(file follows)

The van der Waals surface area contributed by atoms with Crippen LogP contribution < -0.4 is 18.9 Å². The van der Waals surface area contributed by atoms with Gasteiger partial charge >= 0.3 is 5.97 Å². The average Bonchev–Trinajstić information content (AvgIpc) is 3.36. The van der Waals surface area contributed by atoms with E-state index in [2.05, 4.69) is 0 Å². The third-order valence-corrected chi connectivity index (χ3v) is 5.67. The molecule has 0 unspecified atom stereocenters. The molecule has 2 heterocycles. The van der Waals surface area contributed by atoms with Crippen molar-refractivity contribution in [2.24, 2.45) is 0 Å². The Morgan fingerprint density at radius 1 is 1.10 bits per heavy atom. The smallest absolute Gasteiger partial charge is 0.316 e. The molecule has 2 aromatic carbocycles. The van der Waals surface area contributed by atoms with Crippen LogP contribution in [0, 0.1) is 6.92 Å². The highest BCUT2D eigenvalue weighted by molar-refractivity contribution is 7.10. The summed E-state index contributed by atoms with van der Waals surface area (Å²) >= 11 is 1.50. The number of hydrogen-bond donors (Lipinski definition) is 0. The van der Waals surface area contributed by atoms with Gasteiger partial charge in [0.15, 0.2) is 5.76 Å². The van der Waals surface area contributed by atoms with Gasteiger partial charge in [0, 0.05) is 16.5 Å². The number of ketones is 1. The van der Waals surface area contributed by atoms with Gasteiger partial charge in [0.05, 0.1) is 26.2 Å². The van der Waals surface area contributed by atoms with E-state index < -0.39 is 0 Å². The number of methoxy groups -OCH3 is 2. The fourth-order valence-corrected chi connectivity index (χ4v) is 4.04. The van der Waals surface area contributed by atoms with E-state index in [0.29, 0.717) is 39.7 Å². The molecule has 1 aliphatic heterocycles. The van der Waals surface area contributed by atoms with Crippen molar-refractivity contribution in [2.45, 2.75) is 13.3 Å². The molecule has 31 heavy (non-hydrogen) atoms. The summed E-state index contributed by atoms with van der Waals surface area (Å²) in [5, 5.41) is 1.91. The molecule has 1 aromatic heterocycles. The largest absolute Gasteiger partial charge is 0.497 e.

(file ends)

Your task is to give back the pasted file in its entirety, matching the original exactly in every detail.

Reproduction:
The van der Waals surface area contributed by atoms with Crippen LogP contribution < -0.4 is 18.9 Å². The van der Waals surface area contributed by atoms with Gasteiger partial charge >= 0.3 is 5.97 Å². The average Bonchev–Trinajstić information content (AvgIpc) is 3.36. The van der Waals surface area contributed by atoms with E-state index in [2.05, 4.69) is 0 Å². The third-order valence-corrected chi connectivity index (χ3v) is 5.67. The molecule has 0 unspecified atom stereocenters. The molecule has 2 heterocycles. The van der Waals surface area contributed by atoms with Crippen molar-refractivity contribution in [2.24, 2.45) is 0 Å². The Morgan fingerprint density at radius 1 is 1.10 bits per heavy atom. The smallest absolute Gasteiger partial charge is 0.316 e. The molecule has 2 aromatic carbocycles. The van der Waals surface area contributed by atoms with Crippen LogP contribution in [0, 0.1) is 6.92 Å². The highest BCUT2D eigenvalue weighted by molar-refractivity contribution is 7.10. The summed E-state index contributed by atoms with van der Waals surface area (Å²) >= 11 is 1.50. The number of hydrogen-bond donors (Lipinski definition) is 0. The van der Waals surface area contributed by atoms with Gasteiger partial charge in [0.15, 0.2) is 5.76 Å². The van der Waals surface area contributed by atoms with Gasteiger partial charge in [0, 0.05) is 16.5 Å². The number of ketones is 1. The van der Waals surface area contributed by atoms with Gasteiger partial charge in [0.05, 0.1) is 26.2 Å². The van der Waals surface area contributed by atoms with E-state index < -0.39 is 0 Å². The number of methoxy groups -OCH3 is 2. The fourth-order valence-corrected chi connectivity index (χ4v) is 4.04. The van der Waals surface area contributed by atoms with E-state index in [0.29, 0.717) is 39.7 Å². The molecule has 1 aliphatic heterocycles. The van der Waals surface area contributed by atoms with Crippen molar-refractivity contribution in [2.45, 2.75) is 13.3 Å². The molecule has 31 heavy (non-hydrogen) atoms. The summed E-state index contributed by atoms with van der Waals surface area (Å²) in [5, 5.41) is 1.91. The molecule has 1 aromatic heterocycles. The largest absolute Gasteiger partial charge is 0.497 e.